Easily traverse XML and JSON.
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gem install traverse


Traverse is a simple tool that makes it easy to traverse XML and JSON.

Let's say you're messing around with Twitter's XML public timeline. Traverse let's you do things like this:

require 'open-uri'

timeline = Traverse::Document.new(open "http://api.twitter.com/statuses/public_timeline.xml")

timeline.statuses.each do |status|
  puts "#{status.user.name} says: #{status.text}"

Or, let's say you're foolin' with Spotify's JSON Search API.

search = Traverse::Document.new(open "http://ws.spotify.com/search/1/track.json?q=like+a+virgin")

search.tracks.each do |track|
  puts "Track: #{track.name}"
  puts "Album: #{track.album.name}"

For a slightly more complicated example, take a look at a boxscore pulled from Major League Baseball's public API.

url = "http://gd2.mlb.com/components/game/mlb/year_2011/month_03/day_31/gid_2011_03_31_detmlb_nyamlb_1/boxscore.xml"
boxscore = Traverse::Document.new(open url)

boxscore.game_id # => '2011/03/31/detmlb-nyamlb-1'

boxscore.battings[0].batters[1].name_display_first_last # => 'Derek Jeter'

boxscore.battings[0].batters.select do |batter|
  batter.rbi.to_i > 0
end.count # => 4

boxscore.pitchings.find do |pitching|
  pitching.team_flag == 'away'
end.out # => '24'

Traverse's XML API

When in doubt, check the spec file.


Let's say you're working with the following node of XML:

  <bar ...>

Assuming you've wrapped the XML in a Traverse::Document named foo, you can traverse to the bar node with a simple method call:

foo.bar # => returns a representation of the bar node

If there are in fact many bars inside foo, Traverse will transparently collect them in an array. You can access that array by pluralizing the name of the individual nodes:

foo.bars # => an array containing all of the bars
foo.bars.first # => grab the first bar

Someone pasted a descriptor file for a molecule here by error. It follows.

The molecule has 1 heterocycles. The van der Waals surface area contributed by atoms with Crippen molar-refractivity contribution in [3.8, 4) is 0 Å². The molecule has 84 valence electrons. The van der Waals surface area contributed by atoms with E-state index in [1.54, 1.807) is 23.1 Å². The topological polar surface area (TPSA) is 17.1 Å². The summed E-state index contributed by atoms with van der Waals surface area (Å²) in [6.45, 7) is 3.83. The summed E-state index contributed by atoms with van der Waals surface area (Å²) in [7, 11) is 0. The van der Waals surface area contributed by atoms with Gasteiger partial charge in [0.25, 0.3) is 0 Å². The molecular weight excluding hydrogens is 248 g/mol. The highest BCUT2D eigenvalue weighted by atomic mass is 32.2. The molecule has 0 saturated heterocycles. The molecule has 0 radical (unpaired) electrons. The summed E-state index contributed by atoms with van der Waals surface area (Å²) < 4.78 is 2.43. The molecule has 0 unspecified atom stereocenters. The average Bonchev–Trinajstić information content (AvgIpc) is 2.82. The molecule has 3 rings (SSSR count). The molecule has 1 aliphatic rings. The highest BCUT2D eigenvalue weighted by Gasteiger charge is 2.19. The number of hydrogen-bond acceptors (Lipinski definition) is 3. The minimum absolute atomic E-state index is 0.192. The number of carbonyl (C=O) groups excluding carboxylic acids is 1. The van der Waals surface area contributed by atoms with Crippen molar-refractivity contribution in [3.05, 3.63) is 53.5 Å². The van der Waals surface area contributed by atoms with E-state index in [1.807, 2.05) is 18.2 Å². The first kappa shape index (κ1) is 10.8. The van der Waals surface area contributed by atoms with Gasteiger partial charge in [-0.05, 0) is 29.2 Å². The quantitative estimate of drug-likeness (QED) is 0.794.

Traverse will also do its best to transparently collect singularly-named nodes inside of pluralized parents. Example:

    <bar ...>
    <bar ...>
foo.bars # => an array of all of the bars
foo.bars.first # => the first bar

This won't work if the pluralized parent node has attributes or if its children aren't all singularized versions of itself! Twitter's timeline is an example; the parent node's name is statuses, and its children are all named status, but the statuses node has an attribute.


If your XML node has an attribute named foo, you can access that attribute with a simple method call:

my_node.foo # => return the attribute's value

Notice that there might be a conflict if your node has both an attribute named foo and a child foo. Traverse puts children first, so the attribute foo will get clobbered.

To get around this, Traverse provides a backdoor for when you really want the attribute:

my_node.foo # => grabs the child named foo
my_node['foo'] # => grabs the attribute named foo


If you traverse to a node that has no attributes and contains only text, you can grab that text with a simple method call. Let's suppose you have the following XML:

    This bar rocks!

You can grab the text like this:

foo.bar # => "This bar rocks!"

What if bar does have attributes? Then you'll need to use the text method:

  <bar baz="quux">
    This bar rocks!
foo.bar # => grabs a representation of the node, not the text!
foo.bar.text # => "This bar rocks!"

I know what you're thinking: what the hell do I do if my node has text inside it but I want to grab its attribute named text???

foo.bar['text'] # => grab bar's attribute named 'text'
foo.bar.text # => grab bar's text contents

Traverse's JSON API

Again, when in doubt, check the spec file.

Traverse doesn't really do anything magical with JSON data; under the hood, it uses YAJL to parse JSON into a Hash, and hashes are alredy pretty traversable in Ruby. But, to maintain consistency with the XML API, you can happily traverse JSON using method calls instead of querying a hash.

Helper methods

Traverse provides a few helper methods to help with traversal.

If you're traversing some JSON, the _keys_ method will be available. It returns an array containing the names of the JSON object's keys.

# =>  2

# =>  ["user","favorited","source","id","text","created_at"]

If you're looking at XML, the _children_ and _attributes_ methods will be available. The _children_ method gives you an array of traversable child nodes, and _attributes_ gives you a hash of attribute-name/attribute-value pairs.


Traverse wouldn't be possible without help from friends. Thanks!